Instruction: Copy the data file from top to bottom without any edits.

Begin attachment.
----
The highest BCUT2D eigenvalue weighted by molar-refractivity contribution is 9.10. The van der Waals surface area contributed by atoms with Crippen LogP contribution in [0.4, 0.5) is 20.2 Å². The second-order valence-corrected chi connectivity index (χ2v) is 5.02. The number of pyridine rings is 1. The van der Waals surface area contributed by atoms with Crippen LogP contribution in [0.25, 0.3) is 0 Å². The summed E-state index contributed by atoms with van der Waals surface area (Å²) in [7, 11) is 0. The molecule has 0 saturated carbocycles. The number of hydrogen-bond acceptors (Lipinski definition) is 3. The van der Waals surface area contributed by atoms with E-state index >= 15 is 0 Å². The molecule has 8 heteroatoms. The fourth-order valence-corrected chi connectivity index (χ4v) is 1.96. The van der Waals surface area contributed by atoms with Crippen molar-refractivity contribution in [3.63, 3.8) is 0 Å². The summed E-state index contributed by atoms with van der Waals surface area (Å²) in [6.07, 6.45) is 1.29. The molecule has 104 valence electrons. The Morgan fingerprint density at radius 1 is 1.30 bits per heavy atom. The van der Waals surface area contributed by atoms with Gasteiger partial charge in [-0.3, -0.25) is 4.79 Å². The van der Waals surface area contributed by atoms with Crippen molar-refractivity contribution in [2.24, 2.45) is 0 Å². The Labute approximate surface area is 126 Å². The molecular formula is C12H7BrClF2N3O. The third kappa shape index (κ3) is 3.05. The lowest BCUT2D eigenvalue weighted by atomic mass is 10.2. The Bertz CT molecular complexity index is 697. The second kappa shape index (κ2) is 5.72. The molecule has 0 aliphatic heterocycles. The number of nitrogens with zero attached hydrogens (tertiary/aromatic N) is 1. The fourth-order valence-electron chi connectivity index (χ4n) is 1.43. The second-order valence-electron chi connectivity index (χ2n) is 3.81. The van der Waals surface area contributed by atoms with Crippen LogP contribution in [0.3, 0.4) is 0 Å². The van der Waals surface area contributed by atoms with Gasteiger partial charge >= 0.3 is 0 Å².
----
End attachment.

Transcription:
The highest BCUT2D eigenvalue weighted by molar-refractivity contribution is 9.10. The van der Waals surface area contributed by atoms with Crippen LogP contribution in [0.4, 0.5) is 20.2 Å². The second-order valence-corrected chi connectivity index (χ2v) is 5.02. The number of pyridine rings is 1. The van der Waals surface area contributed by atoms with Crippen LogP contribution in [0.25, 0.3) is 0 Å². The summed E-state index contributed by atoms with van der Waals surface area (Å²) in [7, 11) is 0. The molecule has 0 saturated carbocycles. The number of hydrogen-bond acceptors (Lipinski definition) is 3. The van der Waals surface area contributed by atoms with E-state index >= 15 is 0 Å². The molecule has 8 heteroatoms. The fourth-order valence-corrected chi connectivity index (χ4v) is 1.96. The van der Waals surface area contributed by atoms with Crippen molar-refractivity contribution in [3.63, 3.8) is 0 Å². The summed E-state index contributed by atoms with van der Waals surface area (Å²) in [6.07, 6.45) is 1.29. The molecule has 104 valence electrons. The Morgan fingerprint density at radius 1 is 1.30 bits per heavy atom. The van der Waals surface area contributed by atoms with Gasteiger partial charge in [-0.3, -0.25) is 4.79 Å². The van der Waals surface area contributed by atoms with Crippen molar-refractivity contribution in [2.24, 2.45) is 0 Å². The Labute approximate surface area is 126 Å². The molecular formula is C12H7BrClF2N3O. The third kappa shape index (κ3) is 3.05. The lowest BCUT2D eigenvalue weighted by atomic mass is 10.2. The Bertz CT molecular complexity index is 697. The second kappa shape index (κ2) is 5.72. The molecule has 0 aliphatic heterocycles. The number of nitrogens with zero attached hydrogens (tertiary/aromatic N) is 1. The fourth-order valence-electron chi connectivity index (χ4n) is 1.43. The second-order valence-electron chi connectivity index (χ2n) is 3.81. The van der Waals surface area contributed by atoms with Crippen LogP contribution in [0.3, 0.4) is 0 Å². The van der Waals surface area contributed by atoms with Gasteiger partial charge >= 0.3 is 0 Å².